Ay: Difference between revisions

5 bytes removed ,  9 months ago
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→‎Royal succession: correcting jrj-p't link to wiki page, and correcting spelling of zA-nswt from zA-nzwt
(→‎Origins: replaced broken ref with relevant one for Yuya/Ay relation.)
m (→‎Royal succession: correcting jrj-p't link to wiki page, and correcting spelling of zA-nswt from zA-nzwt)
[[File:Royal couple-MAHG 12440-IMG 9577-detail.JPG|thumb|Portrait of King Ay, on display at [[Musée d'Art et d'Histoire (Geneva)|Musée d'Art et d'Histoire of Geneva]]. Detail of a statue of the royal couple of king Ay and Queen Tey, the fragment depciting Tey being a reproduction of a piece now located at the Hermitage in Saint-Petersburg (inv 18477).]]
 
Prior to his death, Ay designated Nakhtmin to succeed him as pharaoh. However, Ay's succession plan went awry, as Horemheb became the last king of Egypt's 18th Dynasty instead of Nakhtmin. The fact that Nakhtmin was Ay's intended heir is strongly implied by an inscription carved on a dyad funerary statue of Nakhtmin and his spouse which was presumably made during Ay's reign. Nakhtmin is clearly given the titles "Crown Prince" ([[wikt:jrjIry-pꜥtpat| jrj-pꜥt]]) and "King's Son" ([[wikt:zꜣ-nswt|zꜣ-nzwnswt]]).<ref>Wolfgang Helck, Urkunden der 18. Dynastie: Texte der Hefte 20-21 (Berlin: Akademie-Verlag, 1984), pp. 1908–1910</ref> The only conclusion which can be drawn here is that Nakhtmin was either a son or an adopted son of Ay's, and that Ay was grooming Nakhtmin for the royal succession instead of Horemheb. Egyptologists Aidan Dodson and Dyan Hilton observe that the aforementioned statue:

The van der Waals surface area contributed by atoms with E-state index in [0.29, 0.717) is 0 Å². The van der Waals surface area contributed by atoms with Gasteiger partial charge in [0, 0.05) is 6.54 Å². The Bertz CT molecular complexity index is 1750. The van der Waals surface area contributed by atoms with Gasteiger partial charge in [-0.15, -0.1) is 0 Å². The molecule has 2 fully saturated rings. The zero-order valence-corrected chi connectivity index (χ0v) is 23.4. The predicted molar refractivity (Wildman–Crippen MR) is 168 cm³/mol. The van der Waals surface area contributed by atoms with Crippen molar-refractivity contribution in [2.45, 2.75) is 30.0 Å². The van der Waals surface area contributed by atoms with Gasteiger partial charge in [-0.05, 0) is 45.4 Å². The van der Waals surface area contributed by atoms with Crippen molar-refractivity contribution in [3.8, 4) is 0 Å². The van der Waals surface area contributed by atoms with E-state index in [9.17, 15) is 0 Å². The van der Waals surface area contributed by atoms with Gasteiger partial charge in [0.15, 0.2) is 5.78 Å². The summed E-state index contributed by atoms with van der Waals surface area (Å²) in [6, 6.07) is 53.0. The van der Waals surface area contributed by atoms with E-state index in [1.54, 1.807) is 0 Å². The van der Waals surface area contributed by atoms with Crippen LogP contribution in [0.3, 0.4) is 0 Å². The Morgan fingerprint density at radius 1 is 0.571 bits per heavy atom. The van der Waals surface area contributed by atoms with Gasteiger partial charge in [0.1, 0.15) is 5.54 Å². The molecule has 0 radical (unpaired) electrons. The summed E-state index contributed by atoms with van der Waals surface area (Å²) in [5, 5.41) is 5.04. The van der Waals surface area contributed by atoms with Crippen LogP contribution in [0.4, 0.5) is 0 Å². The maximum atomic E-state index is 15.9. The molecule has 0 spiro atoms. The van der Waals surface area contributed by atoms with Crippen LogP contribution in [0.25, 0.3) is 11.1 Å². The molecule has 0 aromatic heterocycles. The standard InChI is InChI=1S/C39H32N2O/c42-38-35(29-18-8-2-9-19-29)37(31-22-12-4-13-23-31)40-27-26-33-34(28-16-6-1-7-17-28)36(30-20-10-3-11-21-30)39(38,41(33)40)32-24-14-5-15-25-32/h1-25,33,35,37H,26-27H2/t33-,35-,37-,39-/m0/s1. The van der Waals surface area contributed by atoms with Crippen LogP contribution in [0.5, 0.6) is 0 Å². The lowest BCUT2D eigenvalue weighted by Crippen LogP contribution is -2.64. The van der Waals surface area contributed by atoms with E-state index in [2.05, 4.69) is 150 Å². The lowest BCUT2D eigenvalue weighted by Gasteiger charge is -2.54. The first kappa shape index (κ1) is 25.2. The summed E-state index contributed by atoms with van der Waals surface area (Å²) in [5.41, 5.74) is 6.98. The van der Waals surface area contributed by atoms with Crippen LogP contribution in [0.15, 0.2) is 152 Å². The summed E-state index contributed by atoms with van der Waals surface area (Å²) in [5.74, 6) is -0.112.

{{quote|... is broken after the signs for "King's Son of", and there has been considerable debate as to whether it continued to say "Kush", making Nakhtmin a Viceroy of Nubia, or "of his body", making him an actual royal son. Since there is no other evidence for Nakhtmin as a Viceroy—with another man [Paser I][http://euler.slu.edu/Dept/Faculty/bart/egyptianhtml/kings%20and%20Queens/Viceroy_of_Kush_(or_Nubia).html] attested in office at this period as well—the latter suggestion seems the most likely. As Nakhtmin donated items to the burial of Tutankhamun without such a title, it follows that he only became a King's Son subsequently, presumably under Ay. This theory is supported by the evidence of intentional damage to Nakhtmin's statue, since Ay was amongst the Amarna pharaohs whose memories were execrated under later rulers.<ref>Aidan Dodson & Dyan Hilton, The Complete Royal Families of Ancient Egypt, Thames & Hudson, (2004), p. 151</ref>}}